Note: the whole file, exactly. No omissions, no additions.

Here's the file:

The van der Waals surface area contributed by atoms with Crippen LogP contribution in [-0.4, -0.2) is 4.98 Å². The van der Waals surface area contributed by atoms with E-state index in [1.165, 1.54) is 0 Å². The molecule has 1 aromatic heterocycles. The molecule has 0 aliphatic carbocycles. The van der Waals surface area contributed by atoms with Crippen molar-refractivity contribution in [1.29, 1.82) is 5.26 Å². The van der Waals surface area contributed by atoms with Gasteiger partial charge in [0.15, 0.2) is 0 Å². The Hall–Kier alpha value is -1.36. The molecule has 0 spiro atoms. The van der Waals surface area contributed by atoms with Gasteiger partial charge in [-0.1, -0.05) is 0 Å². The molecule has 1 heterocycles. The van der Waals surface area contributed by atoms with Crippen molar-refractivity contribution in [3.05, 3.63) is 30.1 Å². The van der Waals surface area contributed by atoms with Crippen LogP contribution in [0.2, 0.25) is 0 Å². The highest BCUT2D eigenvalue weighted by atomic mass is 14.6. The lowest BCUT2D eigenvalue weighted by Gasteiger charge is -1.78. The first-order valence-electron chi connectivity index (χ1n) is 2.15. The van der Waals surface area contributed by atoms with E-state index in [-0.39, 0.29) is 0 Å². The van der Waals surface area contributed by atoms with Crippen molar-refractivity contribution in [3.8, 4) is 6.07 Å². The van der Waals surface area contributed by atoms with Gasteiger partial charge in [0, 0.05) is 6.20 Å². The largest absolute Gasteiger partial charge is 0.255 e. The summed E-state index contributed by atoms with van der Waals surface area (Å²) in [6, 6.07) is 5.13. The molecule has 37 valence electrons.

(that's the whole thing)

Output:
The van der Waals surface area contributed by atoms with Crippen LogP contribution in [-0.4, -0.2) is 4.98 Å². The van der Waals surface area contributed by atoms with E-state index in [1.165, 1.54) is 0 Å². The molecule has 1 aromatic heterocycles. The molecule has 0 aliphatic carbocycles. The van der Waals surface area contributed by atoms with Crippen molar-refractivity contribution in [1.29, 1.82) is 5.26 Å². The van der Waals surface area contributed by atoms with Gasteiger partial charge in [0.15, 0.2) is 0 Å². The Hall–Kier alpha value is -1.36. The molecule has 0 spiro atoms. The van der Waals surface area contributed by atoms with Gasteiger partial charge in [-0.1, -0.05) is 0 Å². The molecule has 1 heterocycles. The van der Waals surface area contributed by atoms with Crippen molar-refractivity contribution in [3.05, 3.63) is 30.1 Å². The van der Waals surface area contributed by atoms with Crippen LogP contribution in [0.2, 0.25) is 0 Å². The highest BCUT2D eigenvalue weighted by atomic mass is 14.6. The lowest BCUT2D eigenvalue weighted by Gasteiger charge is -1.78. The first-order valence-electron chi connectivity index (χ1n) is 2.15. The van der Waals surface area contributed by atoms with E-state index in [-0.39, 0.29) is 0 Å². The van der Waals surface area contributed by atoms with Crippen molar-refractivity contribution in [3.8, 4) is 6.07 Å². The van der Waals surface area contributed by atoms with Gasteiger partial charge in [0, 0.05) is 6.20 Å². The largest absolute Gasteiger partial charge is 0.255 e. The summed E-state index contributed by atoms with van der Waals surface area (Å²) in [6, 6.07) is 5.13. The molecule has 37 valence electrons.